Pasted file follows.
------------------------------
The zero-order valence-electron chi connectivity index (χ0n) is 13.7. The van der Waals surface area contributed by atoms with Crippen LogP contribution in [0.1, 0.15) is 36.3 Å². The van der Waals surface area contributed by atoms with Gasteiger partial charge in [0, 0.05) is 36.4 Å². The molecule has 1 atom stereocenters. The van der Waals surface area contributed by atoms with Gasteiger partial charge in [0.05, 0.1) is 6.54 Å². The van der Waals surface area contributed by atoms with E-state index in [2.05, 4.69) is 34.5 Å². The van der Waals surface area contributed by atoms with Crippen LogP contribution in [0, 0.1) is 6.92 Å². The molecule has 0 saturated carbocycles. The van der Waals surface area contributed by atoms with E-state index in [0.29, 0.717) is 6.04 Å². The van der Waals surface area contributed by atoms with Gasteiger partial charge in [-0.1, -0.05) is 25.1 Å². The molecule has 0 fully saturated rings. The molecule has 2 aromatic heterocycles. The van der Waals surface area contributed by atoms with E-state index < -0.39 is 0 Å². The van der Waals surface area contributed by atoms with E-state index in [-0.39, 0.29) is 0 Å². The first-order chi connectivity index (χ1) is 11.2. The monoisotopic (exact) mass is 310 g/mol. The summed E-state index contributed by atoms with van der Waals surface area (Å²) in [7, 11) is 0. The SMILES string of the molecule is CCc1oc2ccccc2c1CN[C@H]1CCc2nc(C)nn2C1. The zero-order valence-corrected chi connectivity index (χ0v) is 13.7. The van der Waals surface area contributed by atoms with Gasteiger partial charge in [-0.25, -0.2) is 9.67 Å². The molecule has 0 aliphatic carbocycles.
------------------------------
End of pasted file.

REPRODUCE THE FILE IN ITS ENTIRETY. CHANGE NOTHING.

The zero-order valence-electron chi connectivity index (χ0n) is 13.7. The van der Waals surface area contributed by atoms with Crippen LogP contribution in [0.1, 0.15) is 36.3 Å². The van der Waals surface area contributed by atoms with Gasteiger partial charge in [0, 0.05) is 36.4 Å². The molecule has 1 atom stereocenters. The van der Waals surface area contributed by atoms with Gasteiger partial charge in [0.05, 0.1) is 6.54 Å². The van der Waals surface area contributed by atoms with E-state index in [2.05, 4.69) is 34.5 Å². The van der Waals surface area contributed by atoms with Crippen LogP contribution in [0, 0.1) is 6.92 Å². The molecule has 0 saturated carbocycles. The van der Waals surface area contributed by atoms with E-state index in [0.29, 0.717) is 6.04 Å². The van der Waals surface area contributed by atoms with Gasteiger partial charge in [-0.1, -0.05) is 25.1 Å². The molecule has 0 fully saturated rings. The molecule has 2 aromatic heterocycles. The van der Waals surface area contributed by atoms with E-state index < -0.39 is 0 Å². The van der Waals surface area contributed by atoms with E-state index in [-0.39, 0.29) is 0 Å². The first-order chi connectivity index (χ1) is 11.2. The monoisotopic (exact) mass is 310 g/mol. The summed E-state index contributed by atoms with van der Waals surface area (Å²) in [7, 11) is 0. The SMILES string of the molecule is CCc1oc2ccccc2c1CN[C@H]1CCc2nc(C)nn2C1. The zero-order valence-corrected chi connectivity index (χ0v) is 13.7. The van der Waals surface area contributed by atoms with Gasteiger partial charge in [-0.25, -0.2) is 9.67 Å². The molecule has 0 aliphatic carbocycles.